an explanation of orientational meliorism (the belief that the ways in which

    we attend to our experiences holds the potential to make things better). Stroud

    uses Deweys aesthetic theory to argue that our orientation to the present moment

    can render life more meaningful and more satisfying, which will ultimately lead to

    moral cultivation. This potential is contained within both the ways that the art

    objects we surround ourselves with communicate to us, and how we choose to

    communicate to others within our present, everyday circumstances. Dewey does

    not provide a clear definition of art but he tries to explain how lived experience

    can be improved and how aesthetics can help in that task. It is this insight that

    Stroud uses to tie aesthetics to morality. The book combines work in philosophy

    and rhetorical theory and belongs to the larger, recent attention to the relationship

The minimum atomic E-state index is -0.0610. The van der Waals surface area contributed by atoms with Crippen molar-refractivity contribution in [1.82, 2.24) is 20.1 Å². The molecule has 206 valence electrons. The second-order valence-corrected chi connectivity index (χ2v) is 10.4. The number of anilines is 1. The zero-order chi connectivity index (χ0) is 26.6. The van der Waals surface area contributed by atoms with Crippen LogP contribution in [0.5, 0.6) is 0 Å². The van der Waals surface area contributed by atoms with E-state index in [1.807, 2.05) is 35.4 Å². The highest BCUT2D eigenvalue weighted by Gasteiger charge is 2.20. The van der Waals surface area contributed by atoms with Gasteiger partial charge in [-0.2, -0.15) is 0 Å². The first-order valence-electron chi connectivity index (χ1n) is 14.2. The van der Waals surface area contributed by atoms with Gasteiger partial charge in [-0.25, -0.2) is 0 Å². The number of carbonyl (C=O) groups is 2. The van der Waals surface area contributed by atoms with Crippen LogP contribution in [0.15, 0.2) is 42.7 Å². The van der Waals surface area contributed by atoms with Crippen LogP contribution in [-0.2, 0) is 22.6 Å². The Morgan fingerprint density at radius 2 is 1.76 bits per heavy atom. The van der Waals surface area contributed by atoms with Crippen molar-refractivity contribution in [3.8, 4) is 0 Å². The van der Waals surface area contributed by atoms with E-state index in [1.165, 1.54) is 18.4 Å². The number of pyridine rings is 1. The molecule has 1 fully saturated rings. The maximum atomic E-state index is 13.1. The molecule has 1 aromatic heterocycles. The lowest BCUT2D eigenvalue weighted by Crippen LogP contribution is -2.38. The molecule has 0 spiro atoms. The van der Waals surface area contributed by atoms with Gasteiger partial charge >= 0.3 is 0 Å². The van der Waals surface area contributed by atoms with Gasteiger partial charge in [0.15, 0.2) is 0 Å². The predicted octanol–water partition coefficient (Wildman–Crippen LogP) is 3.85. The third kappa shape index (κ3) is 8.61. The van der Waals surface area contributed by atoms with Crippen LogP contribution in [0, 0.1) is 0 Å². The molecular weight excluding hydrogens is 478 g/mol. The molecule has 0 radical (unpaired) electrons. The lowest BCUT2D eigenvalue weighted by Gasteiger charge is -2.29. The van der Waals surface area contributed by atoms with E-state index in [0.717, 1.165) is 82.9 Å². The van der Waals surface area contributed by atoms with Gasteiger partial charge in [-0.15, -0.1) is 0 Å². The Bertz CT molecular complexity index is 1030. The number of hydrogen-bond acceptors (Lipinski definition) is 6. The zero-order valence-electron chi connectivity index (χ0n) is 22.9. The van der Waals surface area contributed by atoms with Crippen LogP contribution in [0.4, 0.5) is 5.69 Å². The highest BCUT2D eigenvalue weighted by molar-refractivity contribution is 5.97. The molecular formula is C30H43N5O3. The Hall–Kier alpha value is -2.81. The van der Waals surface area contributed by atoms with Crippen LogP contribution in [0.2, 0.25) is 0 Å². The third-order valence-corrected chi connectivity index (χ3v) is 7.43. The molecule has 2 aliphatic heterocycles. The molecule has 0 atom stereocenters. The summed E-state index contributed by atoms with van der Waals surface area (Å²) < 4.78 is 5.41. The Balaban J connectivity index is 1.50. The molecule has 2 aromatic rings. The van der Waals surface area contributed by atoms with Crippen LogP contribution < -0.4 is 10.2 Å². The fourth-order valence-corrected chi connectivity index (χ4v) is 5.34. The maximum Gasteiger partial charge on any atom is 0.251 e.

between American pragmatism and communication (Nathan Cricks work, for

    example, has also traced the relationship between Deweys aesthetics and rhetorical

    theory).

    The first few chapters of the book deal mostly with aesthetic theory and prag-

    matism. On the surface, these initial chapters may not be of interest to rhetorical

    theorists. However, Strouds intention, ultimately, is to show how a pragmatist

    aesthetics can inform communication practice. Pragmatism has often been recog-

    nized as an important resource for communication theory (see, for example, James

    Careys work), but little attention has been paid to the ways in which pragmatist

    aesthetics relates to communication or rhetoric. In the absence of any scholarship

    that offers a sustained consideration of the link between pragmatist aesthetics and